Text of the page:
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His time


My old grandfather lost his head
And all the minutes that made his day.
His movement failed; his hands stopped.
His time was up and quiet he went away.

Morris Thomas was a Welsh clockmaker
From Boot Street in Caernarvon.
I look round now for what he made
Two centuries on but find it gone.

Impressive enough, all those time-worn years,
But, oh, the machinery.
I cannot match his ancient tools
With all that delicate symmetry.

What ancient means?
How Mr Thomas made these eternal balances
On a crude age-calloused wooden bench
Peering through draught-tossed dim candles.


II


Really! Is that really all?
A broken click-spring causing time to stop.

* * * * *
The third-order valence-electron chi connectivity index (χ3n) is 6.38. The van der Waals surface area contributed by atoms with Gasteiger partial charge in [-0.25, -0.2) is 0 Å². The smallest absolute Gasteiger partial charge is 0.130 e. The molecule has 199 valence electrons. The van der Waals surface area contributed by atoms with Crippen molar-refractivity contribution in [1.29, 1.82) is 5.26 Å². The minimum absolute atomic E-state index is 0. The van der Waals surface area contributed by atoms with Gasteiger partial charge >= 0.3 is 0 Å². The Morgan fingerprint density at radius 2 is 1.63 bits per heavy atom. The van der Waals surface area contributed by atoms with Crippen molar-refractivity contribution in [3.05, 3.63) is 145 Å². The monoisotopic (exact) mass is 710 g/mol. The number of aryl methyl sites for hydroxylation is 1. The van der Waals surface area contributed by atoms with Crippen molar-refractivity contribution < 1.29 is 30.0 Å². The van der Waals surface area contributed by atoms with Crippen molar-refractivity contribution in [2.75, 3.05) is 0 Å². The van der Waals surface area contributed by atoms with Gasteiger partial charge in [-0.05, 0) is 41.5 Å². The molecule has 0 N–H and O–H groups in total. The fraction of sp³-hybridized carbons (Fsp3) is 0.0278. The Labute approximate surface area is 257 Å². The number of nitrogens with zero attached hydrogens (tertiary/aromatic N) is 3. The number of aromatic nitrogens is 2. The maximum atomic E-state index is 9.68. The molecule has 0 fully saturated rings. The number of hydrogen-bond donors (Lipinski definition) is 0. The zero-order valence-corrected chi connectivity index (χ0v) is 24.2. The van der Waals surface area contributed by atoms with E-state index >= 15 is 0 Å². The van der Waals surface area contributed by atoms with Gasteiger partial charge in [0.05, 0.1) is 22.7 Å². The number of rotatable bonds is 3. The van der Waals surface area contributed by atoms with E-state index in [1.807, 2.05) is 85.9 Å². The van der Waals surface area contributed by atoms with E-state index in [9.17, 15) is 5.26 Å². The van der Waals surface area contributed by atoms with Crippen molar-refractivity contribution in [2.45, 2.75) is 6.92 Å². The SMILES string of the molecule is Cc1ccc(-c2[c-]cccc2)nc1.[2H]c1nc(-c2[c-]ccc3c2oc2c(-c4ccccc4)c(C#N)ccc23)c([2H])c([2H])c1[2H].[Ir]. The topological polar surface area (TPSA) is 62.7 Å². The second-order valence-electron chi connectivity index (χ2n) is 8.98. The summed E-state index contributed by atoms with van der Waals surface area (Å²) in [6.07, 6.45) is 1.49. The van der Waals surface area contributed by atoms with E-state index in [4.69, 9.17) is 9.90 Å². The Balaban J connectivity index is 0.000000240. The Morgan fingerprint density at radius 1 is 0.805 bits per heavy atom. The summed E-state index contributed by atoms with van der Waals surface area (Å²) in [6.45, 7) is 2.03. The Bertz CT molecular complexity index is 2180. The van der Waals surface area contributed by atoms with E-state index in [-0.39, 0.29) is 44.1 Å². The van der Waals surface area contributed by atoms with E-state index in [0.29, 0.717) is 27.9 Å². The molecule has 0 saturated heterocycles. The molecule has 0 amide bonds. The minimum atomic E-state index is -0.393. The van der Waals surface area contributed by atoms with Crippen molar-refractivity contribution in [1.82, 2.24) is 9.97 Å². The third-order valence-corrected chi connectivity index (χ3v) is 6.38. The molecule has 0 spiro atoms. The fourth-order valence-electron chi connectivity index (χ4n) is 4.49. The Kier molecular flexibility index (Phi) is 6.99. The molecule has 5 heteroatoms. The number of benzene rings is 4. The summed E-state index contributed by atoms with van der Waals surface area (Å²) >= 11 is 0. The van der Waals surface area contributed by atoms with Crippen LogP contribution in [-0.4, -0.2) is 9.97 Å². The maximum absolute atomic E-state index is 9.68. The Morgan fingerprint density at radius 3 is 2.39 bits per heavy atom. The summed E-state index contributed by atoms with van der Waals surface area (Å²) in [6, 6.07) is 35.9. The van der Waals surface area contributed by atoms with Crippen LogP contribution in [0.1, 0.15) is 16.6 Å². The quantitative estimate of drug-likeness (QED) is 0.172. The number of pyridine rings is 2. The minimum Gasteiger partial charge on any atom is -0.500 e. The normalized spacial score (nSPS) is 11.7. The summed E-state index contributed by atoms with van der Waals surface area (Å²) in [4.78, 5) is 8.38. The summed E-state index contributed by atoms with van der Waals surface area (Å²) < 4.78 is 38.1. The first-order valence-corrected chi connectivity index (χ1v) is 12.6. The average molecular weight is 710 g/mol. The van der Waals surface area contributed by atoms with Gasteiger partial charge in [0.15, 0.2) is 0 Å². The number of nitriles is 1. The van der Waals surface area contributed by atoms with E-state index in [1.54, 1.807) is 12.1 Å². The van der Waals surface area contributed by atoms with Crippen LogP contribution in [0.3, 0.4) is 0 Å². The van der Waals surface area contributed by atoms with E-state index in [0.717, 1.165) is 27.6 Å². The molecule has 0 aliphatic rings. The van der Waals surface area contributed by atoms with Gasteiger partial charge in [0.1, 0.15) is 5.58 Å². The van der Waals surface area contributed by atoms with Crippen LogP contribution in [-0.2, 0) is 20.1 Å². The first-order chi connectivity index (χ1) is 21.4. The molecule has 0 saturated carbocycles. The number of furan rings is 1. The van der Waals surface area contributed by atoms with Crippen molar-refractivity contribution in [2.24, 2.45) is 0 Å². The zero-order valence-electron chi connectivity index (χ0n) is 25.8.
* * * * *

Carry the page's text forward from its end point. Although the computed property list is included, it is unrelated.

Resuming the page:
Inverness clockman, Mr Livingstone, said,
‘Badly worn that pivot.’

OK, but how many countless revolutions
Turned those fine-toothed wheels,
Defining the time, striking the hours
That summoned us to work and meals?

Restoring his health might have cost more
Than the old gentleman is worth.
But we don’t count pounds for a grandad
Who’s counted the hours since your birth.

And for many Welsh folk before
His escapement took him to England.
Then the pendulum swung again
To over the border and Highland.



III


So, now back home and fit for another
Two hundred and fifty years;
Brass barrels turning, pallets rotating
Driving chains engaging gears.

Polished by my mother for fifty years,
To shine the old oak carcase.
Otherwise with as much life as
A dry and ancient sarcophagus.

Alive again, he might smile in his corner,
Proud, ageless and erect.
Once again keeping good time
Pendulum bob duly adjusted and correct.

Ticks and tocks measure the day,
And lumpen lead weights gather the cables
Freeing timeless gravity to charge the energy
That tolls the bells.

© RM Meyer
November/December 2021, The Highlands